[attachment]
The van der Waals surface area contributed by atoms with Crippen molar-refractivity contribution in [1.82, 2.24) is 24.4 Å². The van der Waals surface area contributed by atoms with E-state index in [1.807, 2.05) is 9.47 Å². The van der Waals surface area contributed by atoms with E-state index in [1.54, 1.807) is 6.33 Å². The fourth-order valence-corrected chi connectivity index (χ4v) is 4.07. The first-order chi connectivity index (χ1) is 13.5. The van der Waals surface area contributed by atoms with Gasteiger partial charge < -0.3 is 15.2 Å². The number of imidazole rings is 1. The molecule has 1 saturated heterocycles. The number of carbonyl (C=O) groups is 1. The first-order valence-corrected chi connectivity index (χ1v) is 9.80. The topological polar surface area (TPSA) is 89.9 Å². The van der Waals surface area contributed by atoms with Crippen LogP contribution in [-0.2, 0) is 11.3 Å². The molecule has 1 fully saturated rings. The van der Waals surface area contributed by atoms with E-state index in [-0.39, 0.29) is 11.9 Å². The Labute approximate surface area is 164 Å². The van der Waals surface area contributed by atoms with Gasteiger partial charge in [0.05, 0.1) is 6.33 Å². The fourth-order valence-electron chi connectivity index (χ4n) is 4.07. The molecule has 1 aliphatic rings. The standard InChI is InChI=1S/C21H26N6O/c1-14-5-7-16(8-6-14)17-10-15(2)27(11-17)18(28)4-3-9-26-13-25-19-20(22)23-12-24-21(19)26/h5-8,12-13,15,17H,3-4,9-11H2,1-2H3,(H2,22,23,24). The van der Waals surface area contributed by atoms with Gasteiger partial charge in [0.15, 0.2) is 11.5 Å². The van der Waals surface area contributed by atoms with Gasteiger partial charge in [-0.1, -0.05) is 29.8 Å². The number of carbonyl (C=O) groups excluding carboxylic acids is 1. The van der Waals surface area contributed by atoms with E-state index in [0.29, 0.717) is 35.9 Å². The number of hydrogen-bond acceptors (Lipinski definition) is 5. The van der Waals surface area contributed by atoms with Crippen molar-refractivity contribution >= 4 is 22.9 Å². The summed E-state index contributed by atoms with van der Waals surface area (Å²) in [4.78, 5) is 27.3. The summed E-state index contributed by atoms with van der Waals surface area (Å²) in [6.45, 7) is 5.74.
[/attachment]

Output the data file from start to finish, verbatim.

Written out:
The van der Waals surface area contributed by atoms with Crippen molar-refractivity contribution in [1.82, 2.24) is 24.4 Å². The van der Waals surface area contributed by atoms with E-state index in [1.807, 2.05) is 9.47 Å². The van der Waals surface area contributed by atoms with E-state index in [1.54, 1.807) is 6.33 Å². The fourth-order valence-corrected chi connectivity index (χ4v) is 4.07. The first-order chi connectivity index (χ1) is 13.5. The van der Waals surface area contributed by atoms with Gasteiger partial charge < -0.3 is 15.2 Å². The number of imidazole rings is 1. The molecule has 1 saturated heterocycles. The number of carbonyl (C=O) groups is 1. The first-order valence-corrected chi connectivity index (χ1v) is 9.80. The topological polar surface area (TPSA) is 89.9 Å². The van der Waals surface area contributed by atoms with Crippen LogP contribution in [-0.2, 0) is 11.3 Å². The molecule has 1 fully saturated rings. The van der Waals surface area contributed by atoms with E-state index in [-0.39, 0.29) is 11.9 Å². The Labute approximate surface area is 164 Å². The van der Waals surface area contributed by atoms with Gasteiger partial charge in [0.05, 0.1) is 6.33 Å². The fourth-order valence-electron chi connectivity index (χ4n) is 4.07. The molecule has 1 aliphatic rings. The standard InChI is InChI=1S/C21H26N6O/c1-14-5-7-16(8-6-14)17-10-15(2)27(11-17)18(28)4-3-9-26-13-25-19-20(22)23-12-24-21(19)26/h5-8,12-13,15,17H,3-4,9-11H2,1-2H3,(H2,22,23,24). The van der Waals surface area contributed by atoms with Gasteiger partial charge in [0.15, 0.2) is 11.5 Å². The van der Waals surface area contributed by atoms with Gasteiger partial charge in [-0.1, -0.05) is 29.8 Å². The number of carbonyl (C=O) groups excluding carboxylic acids is 1. The van der Waals surface area contributed by atoms with E-state index in [0.29, 0.717) is 35.9 Å². The number of hydrogen-bond acceptors (Lipinski definition) is 5. The van der Waals surface area contributed by atoms with Crippen molar-refractivity contribution >= 4 is 22.9 Å². The summed E-state index contributed by atoms with van der Waals surface area (Å²) in [4.78, 5) is 27.3. The summed E-state index contributed by atoms with van der Waals surface area (Å²) in [6.45, 7) is 5.74.